ONE lesson the past six years has taught us is that leaders have a huge impact on national consciousness, economy, and institutions.

Under President Jacob Zuma the public mood is in a morose state. The economy is in bad shape. Our institutions are shaken to the core and limping. Over this destruction looms Zuma’s enigmatic shadow. The president is a colossal problem that stands in the way of generating the creative solutions necessary for rebuilding the economy and redefining a better future for SA.

He has been the focal point of our national dialogue for all the wrong reasons. In Zuma’s mind, the state is part of his patrimony extending from Nkandla right through state-owned enterprises, to be shared among his cronies.

Despite this, there is a kind of dangerous optimism that, intermittently, rears its deceptive head. It gives a false impression that change is at hand. Some are tarrying in a state of vigil for Zuma to be recalled by his party. Taking optimism to another level, business leaders went on a pilgrimage to Cape Town to meet Zuma, and came back converted. A bank CEO sounded more like an evangelist who had been raptured to heaven and sent back to earth with renewed vigour to burnish government’s tattered image.

Our challenges are fundamentally political. Policy reversals — including inept management of state-owned enterprises such as South African Airways; delays in promulgating the amended Minerals and Petroleum Resources Development Act; wrong-headed visa regulations; and somersaults on pension reform — tell a story of a government that is groping in the dark.

On the economic front, government places emphasis on a weak global economy, in particular the economic slowdown in emerging markets, as the main cause of our woes, failing to acknowledge poor leadership and policy failures.

This denialism was in display when government leaders admonished the media to report better on the global economy, as if this will revive the domestic economy. At this rate, the government will soon tell the poor and unemployed to get a dose of education on the global economy as relief for their socioeconomic pain.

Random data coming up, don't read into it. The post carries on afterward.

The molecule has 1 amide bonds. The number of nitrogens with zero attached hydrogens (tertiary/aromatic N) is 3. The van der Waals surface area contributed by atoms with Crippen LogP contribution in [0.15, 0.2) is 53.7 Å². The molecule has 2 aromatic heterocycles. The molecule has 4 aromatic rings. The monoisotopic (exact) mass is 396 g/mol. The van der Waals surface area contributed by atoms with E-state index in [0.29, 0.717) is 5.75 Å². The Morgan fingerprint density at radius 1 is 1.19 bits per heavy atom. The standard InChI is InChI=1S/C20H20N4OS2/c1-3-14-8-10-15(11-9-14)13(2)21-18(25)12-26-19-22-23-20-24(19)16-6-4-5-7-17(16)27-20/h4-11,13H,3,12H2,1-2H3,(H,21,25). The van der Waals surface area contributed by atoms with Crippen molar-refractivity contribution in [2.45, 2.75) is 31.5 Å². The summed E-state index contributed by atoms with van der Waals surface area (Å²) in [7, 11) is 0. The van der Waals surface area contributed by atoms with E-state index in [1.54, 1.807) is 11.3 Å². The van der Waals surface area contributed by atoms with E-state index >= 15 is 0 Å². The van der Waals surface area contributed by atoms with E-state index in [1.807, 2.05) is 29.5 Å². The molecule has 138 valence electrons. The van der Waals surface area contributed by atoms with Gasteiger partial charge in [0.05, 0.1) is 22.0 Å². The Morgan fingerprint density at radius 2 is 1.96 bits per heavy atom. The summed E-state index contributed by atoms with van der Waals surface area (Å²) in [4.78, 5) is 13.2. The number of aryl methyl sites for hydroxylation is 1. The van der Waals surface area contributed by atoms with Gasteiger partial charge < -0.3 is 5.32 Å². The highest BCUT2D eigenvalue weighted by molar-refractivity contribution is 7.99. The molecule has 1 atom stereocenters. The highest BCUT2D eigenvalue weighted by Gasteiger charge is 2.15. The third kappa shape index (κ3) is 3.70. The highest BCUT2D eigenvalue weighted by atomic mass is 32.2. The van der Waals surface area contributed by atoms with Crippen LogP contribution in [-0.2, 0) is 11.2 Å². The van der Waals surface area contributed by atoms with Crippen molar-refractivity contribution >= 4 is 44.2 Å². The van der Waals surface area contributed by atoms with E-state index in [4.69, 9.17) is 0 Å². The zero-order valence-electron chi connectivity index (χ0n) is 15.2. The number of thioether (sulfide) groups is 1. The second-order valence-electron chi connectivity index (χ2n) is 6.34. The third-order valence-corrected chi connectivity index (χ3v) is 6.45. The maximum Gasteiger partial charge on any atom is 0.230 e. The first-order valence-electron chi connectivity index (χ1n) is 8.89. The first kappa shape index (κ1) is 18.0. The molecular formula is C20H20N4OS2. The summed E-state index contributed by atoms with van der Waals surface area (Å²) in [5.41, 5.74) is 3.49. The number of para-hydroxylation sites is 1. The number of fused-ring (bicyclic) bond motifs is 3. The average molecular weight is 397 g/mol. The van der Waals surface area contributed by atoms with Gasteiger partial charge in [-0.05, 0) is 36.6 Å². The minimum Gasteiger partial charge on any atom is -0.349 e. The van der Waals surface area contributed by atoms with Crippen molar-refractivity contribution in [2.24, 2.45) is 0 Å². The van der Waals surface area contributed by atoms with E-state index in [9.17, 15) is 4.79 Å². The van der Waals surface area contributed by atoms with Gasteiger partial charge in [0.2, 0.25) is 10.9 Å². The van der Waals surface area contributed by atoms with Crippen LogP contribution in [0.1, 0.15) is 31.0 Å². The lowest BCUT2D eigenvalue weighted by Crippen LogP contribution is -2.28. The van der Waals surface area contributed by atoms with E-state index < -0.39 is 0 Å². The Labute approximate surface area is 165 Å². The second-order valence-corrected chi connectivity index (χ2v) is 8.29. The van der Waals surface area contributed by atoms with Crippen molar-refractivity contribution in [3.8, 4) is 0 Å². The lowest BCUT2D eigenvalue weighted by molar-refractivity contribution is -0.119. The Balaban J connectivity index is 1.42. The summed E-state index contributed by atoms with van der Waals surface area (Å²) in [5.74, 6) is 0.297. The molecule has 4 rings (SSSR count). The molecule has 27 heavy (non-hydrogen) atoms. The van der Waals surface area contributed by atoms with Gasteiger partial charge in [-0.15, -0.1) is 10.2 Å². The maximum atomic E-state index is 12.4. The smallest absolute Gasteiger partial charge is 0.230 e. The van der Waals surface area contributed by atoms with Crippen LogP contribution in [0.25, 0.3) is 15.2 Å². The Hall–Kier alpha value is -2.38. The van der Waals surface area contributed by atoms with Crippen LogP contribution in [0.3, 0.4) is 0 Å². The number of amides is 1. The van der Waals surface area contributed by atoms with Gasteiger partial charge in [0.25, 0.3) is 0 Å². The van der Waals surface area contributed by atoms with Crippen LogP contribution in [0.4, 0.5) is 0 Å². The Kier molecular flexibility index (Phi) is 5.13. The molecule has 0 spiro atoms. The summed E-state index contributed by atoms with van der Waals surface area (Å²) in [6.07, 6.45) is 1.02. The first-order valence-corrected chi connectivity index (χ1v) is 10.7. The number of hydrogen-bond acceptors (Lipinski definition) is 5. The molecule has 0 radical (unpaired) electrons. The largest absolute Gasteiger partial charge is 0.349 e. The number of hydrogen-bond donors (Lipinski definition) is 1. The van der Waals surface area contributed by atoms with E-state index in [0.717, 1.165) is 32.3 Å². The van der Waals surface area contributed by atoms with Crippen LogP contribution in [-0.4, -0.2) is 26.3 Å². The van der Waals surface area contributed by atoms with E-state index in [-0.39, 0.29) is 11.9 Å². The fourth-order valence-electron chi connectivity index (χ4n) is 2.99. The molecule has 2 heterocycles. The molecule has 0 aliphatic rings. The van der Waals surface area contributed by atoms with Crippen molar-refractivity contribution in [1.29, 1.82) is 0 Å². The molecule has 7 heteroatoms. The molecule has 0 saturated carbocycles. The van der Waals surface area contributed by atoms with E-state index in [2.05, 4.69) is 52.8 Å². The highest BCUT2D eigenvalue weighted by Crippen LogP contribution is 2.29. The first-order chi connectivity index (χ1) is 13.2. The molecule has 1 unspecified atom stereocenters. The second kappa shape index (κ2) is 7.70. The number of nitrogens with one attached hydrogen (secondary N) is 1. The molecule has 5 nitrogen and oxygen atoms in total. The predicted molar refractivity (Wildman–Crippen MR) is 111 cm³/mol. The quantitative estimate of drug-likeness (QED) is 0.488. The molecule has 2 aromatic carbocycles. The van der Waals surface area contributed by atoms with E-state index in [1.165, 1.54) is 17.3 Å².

If further damage is to be averted, Zuma should go. In my view, prospects of a recall by the African National Congress (ANC) along the lines of what happened to Thabo Mbeki are narrow. When Mbeki was recalled in 2008 he had already lost his position as ANC president. Zuma has a firm grip over the dominant faction in the party. ANC processes are opaque and factionalist.

Parliamentary impeachment, pending the pronouncement of the Constitutional Court regarding the Nkandla matter, is a better route since it affirms our constitutional processes.

Progressive ANC members can, with political dexterity and persuasion, convince a critical mass of ANC parliamentarians to ditch Zuma. This could be their last chance to redeem themselves. Otherwise this generation of ANC parliamentarians will leave a dishonourable legacy of having been the worst kinds of sycophants, complicit in the destruction of our institutions. Since Zuma is in his last term, ANC parliamentarians have little to lose in betraying him. The business community and unions must intensify the pressure on him, since there is no prospect of economic recovery under his presidency.

My parting shot in this last column is that, ultimately, the long-term future of SA lies with new agencies for change that can be nurtured in civic struggles and alternative politics. Seeds of this impulse can be discerned in spontaneous developments, including those related to public service delivery protests, the FeesMustFall campaign and causes that are championing social justice. Defining a new politics of hope is a goal we should express fidelity in, even as we flirt with contingency acts such as impeachment.

• Qobo is with the Pan African Institute, University of Johannesburg